Florida has zero tolerance for drunk driving, and law enforcement has no patience for underage Driving Under the Influence (DUI). The crime of underage Driving Under the Influence (DUI) of alcohol, drugs, or both, in the State of Florida is a crime that Florida prosecutors aggressively seek maximum punishments. A qualified DUI lawyer from Musca Law can help you or your child fight the harsh consequences of a Florida DUI conviction via winning a dismissal of the case, winning the trial, or plea bargain with the state's attorney to a lesser offense.

Understanding Florida's Underage DUI Laws

Information regarding Florida's underage DUI law may be found in Florida Statutes Section 316.193. Florida defines an intoxicated driver who is under the age of 21 differently than an offender who is over the age of 21. In the State of Florida, an individual, who is under the age of 21, is considered impaired and in violation of Florida's DUI statute if the driver is found to have a blood alcohol concentration (BAC) of 0.02% or more. In other words, the legal limit for drivers under 21 in the State of Florida is 0.02% BAC. Conversely, 0.08% BAC or lower is the legally allowable limit for drivers who are 21 years or older.

The legal Blood Alcohol Content limit, whether tested by a breath test, urinalysis, or by a blood lab test, creates a presumption of drunkenness. This is important because law enforcement officers are not restricted to chemical testing to charge a suspected drunk driver with a DUI in the State of Florida. This is especially so if the law enforcement officer suspects the driver has been drinking alcohol, and the driver is under the age of 21. In Florida, police officers are permitted to charge a driver with Driving Under the Influence if the arresting officer has witness statements, or the officer has made observations leading the officer to believe the driver has been drinking alcohol. For example, the police is permitted to stop an underage driver solely based on the officer's suspicion the driver is under 21, and the driver is swerving, is intermittently braking, has caused an accident, or unable to maintain a steady speed.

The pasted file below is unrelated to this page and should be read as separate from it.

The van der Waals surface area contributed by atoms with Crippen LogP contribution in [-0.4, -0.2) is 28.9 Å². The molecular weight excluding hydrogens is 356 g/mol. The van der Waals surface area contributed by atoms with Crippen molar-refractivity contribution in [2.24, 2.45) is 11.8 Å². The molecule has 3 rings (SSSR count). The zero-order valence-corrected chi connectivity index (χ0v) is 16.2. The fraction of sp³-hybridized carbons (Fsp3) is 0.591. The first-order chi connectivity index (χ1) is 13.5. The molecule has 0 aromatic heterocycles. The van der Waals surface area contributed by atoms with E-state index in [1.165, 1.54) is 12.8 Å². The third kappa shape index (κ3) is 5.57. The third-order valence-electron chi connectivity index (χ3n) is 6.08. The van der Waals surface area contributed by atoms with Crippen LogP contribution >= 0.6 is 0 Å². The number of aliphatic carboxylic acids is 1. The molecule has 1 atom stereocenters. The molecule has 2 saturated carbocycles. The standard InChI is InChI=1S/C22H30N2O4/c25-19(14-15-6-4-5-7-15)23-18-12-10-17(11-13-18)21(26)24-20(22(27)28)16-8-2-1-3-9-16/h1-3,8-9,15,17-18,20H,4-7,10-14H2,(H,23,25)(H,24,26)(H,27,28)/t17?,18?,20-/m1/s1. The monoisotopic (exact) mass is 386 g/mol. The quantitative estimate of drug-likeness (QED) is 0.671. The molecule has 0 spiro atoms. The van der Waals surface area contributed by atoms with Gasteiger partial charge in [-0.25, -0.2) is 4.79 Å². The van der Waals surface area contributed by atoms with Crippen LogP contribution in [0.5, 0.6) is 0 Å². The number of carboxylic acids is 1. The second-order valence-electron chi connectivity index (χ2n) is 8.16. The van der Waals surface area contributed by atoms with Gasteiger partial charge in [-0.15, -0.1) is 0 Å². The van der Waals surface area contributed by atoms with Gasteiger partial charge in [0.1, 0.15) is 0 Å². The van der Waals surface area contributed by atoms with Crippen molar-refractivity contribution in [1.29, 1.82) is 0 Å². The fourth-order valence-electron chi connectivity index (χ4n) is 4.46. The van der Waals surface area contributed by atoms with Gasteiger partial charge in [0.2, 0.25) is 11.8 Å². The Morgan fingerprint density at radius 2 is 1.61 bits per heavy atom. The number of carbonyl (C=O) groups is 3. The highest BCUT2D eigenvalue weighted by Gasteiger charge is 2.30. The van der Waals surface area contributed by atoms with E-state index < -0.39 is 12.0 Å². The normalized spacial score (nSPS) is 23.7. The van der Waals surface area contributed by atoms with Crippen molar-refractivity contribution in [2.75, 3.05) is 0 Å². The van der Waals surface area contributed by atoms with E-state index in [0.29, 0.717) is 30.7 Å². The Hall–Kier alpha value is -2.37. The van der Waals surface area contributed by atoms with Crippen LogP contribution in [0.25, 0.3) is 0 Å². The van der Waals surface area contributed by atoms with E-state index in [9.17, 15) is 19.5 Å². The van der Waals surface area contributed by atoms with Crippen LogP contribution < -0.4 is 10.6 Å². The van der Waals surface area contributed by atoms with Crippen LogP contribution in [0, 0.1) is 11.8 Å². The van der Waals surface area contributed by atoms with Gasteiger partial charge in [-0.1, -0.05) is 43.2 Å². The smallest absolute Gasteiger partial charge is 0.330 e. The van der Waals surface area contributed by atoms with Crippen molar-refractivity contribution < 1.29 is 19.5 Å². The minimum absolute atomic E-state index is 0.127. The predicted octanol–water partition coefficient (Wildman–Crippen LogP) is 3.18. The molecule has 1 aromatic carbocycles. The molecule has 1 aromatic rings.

After the driver has been pulled over, the law enforcement officer may ask the driver to perform a field sobriety test. The moment the police officer made the stop, the officer will be looking for signs of intoxication, such as slurred speech, stumbling, confusion, bloodshot eyes, and the smell of alcohol emanating from inside the driver's automobile. The police officer will use note these observations to determine whether or not the driver is may be driving while under the influence of alcohol.

The Penalties and Collateral Consequences of an Underage DUI COnviction in Florida

If someone has been arrested and charged for DUI in the State of Florida, the defendant will face criminal and administrative sanctions if the defendant is convicted of DUI. According to Florida Statutes Section 316.193, criminal penalties if convicted of DUI are the same whether the defendant is underage or he or she is 21 years of age or older. Florida criminal statutes establish the criminal penalties for a first-time DUI offense as a fine between $500.00 and $1,000.00, a potential six-month jail sentence, suspension of driver's license for as long as one year, probation, 50 hours of community service, and the chance of the judge issuing an order to impound your motor vehicle.

If an individual is convicted for driving under the influence in the State of Florida, the drunk driving conviction will appear and remain on your criminal record indefinitely. A first-time DUI conviction is a misdemeanor in Florida, but a conviction on your criminal record will make it much more challenging to pursue educational opportunities or land a good job.

In some cases, the law enforcement officer may choose not to arrest an underage driver if the driver is found to have been drinking alcohol, and the driver is under the legal limit. In those cases, the law enforcement officer will take a precautionary measure by removing the underage driver from the road. The law enforcement officer is permitted to physically detain the motorist in a procedure that is not considered an arrest. If the law enforcement officer has probable cause to conclude the underage driver was impaired or the driver's BAC results are 0.08% or higher, this temporary detention may lead to an arrest. If the BAC falls between 0.02% and 0.05%, then the police have not placed you under arrest and cannot issue a citation. There is no permanent criminal record generated by this procedure, but the event will appear on the operator's driving history.